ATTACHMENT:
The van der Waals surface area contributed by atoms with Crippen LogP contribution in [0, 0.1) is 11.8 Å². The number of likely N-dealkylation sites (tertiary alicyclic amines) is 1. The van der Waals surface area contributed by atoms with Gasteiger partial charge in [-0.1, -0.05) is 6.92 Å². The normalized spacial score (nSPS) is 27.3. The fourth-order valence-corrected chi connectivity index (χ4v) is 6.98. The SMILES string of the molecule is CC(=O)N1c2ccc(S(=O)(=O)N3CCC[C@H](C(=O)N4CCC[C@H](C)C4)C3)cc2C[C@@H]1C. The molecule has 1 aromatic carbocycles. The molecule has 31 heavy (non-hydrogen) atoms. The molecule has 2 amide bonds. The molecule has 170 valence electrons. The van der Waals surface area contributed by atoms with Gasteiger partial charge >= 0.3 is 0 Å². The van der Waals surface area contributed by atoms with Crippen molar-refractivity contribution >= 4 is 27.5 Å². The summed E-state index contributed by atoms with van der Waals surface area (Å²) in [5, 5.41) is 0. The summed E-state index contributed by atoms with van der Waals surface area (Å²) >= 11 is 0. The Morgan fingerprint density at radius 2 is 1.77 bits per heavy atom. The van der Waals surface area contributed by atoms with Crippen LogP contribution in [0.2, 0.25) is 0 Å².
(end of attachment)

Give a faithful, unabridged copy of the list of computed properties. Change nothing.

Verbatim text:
The van der Waals surface area contributed by atoms with Crippen LogP contribution in [0, 0.1) is 11.8 Å². The number of likely N-dealkylation sites (tertiary alicyclic amines) is 1. The van der Waals surface area contributed by atoms with Gasteiger partial charge in [-0.1, -0.05) is 6.92 Å². The normalized spacial score (nSPS) is 27.3. The fourth-order valence-corrected chi connectivity index (χ4v) is 6.98. The SMILES string of the molecule is CC(=O)N1c2ccc(S(=O)(=O)N3CCC[C@H](C(=O)N4CCC[C@H](C)C4)C3)cc2C[C@@H]1C. The molecule has 1 aromatic carbocycles. The molecule has 31 heavy (non-hydrogen) atoms. The molecule has 2 amide bonds. The molecule has 170 valence electrons. The van der Waals surface area contributed by atoms with Gasteiger partial charge >= 0.3 is 0 Å². The van der Waals surface area contributed by atoms with Crippen molar-refractivity contribution >= 4 is 27.5 Å². The summed E-state index contributed by atoms with van der Waals surface area (Å²) in [5, 5.41) is 0. The summed E-state index contributed by atoms with van der Waals surface area (Å²) >= 11 is 0. The Morgan fingerprint density at radius 2 is 1.77 bits per heavy atom. The van der Waals surface area contributed by atoms with Crippen LogP contribution in [0.2, 0.25) is 0 Å².